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Etymology 1[edit]

French bergamote, from Italian bergamotta; probably from Ottoman Turkish beg armudu, equivalent to Turkish bey armudu (a lord's pear).


bergamot (countable and uncountable, plural bergamots)

  1. A tree of the orange family (Citrus × limon, syn. Citrus bergamia), having a roundish or pear-shaped fruit, from the rind of which an essential oil of delicious odor is extracted, much prized as a perfume. Also, the fruit.
  2. The essence or perfume made from the fruit.
    (Can we find and add a quotation of Johnson to this entry?)
  3. A variety of snuff perfumed with bergamot.
    • (Can we date this quote?) William Cowper
      The better hand [] gives the nose its bergamot.
  4. Either of two plants of the mint family noted for their bergamot-like scent:
    1. Mentha × piperita, nothosubspecies citrata, more commonly known as bergamot mint
    2. Monarda didyma, also known as American bergamot or bee balm.
  5. A variety of pear.
    (Can we find and add a quotation of Johnson to this entry?)
Derived terms[edit]
The translations below need to be checked and inserted above into the appropriate translation tables, removing any numbers. Numbers do not necessarily match those in definitions. See instructions at Wiktionary:Entry layout#Translations.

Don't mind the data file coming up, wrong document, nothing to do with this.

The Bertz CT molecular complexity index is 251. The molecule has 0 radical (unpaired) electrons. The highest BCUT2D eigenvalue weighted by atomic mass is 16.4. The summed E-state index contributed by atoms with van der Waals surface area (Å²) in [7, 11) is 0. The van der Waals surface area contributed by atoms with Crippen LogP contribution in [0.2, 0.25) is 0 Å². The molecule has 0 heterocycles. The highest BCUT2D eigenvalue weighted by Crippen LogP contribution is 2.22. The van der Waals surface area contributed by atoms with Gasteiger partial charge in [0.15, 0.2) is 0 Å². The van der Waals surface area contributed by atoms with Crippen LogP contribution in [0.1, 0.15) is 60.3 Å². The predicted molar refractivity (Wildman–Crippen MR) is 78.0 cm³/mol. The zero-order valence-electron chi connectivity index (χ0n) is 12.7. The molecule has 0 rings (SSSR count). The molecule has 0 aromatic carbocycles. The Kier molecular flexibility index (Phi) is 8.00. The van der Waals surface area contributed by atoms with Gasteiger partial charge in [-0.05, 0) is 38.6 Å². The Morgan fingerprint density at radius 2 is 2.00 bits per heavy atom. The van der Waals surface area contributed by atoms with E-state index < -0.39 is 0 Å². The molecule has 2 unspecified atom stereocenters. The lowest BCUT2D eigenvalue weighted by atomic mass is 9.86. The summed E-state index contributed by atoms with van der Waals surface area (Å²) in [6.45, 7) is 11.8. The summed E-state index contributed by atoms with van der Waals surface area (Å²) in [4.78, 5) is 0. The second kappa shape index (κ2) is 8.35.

Further reading[edit]

Etymology 2[edit]

From Bergamo


bergamot (usually uncountable, plural bergamots)

  1. A coarse tapestry, manufactured from flock of cotton or hemp, mixed with ox's or goat's hair.



EB1911 - Volume 01 - Page 001 - 1.svg This entry lacks etymological information. If you are familiar with the origin of this term, please add it to the page per etymology instructions. You can also discuss it at the Etymology scriptorium.


  • IPA(key): /ˌbɛr.ɣaːˈmɔt/
  • (file)
  • Hyphenation: ber‧ga‧mot
  • Rhymes: -ɔt


bergamot f (plural bergamotten, diminutive bergamotje n)

  1. bergamot (pear-shaped citrus fruit)
    Synonym: herenpeer

Derived terms[edit]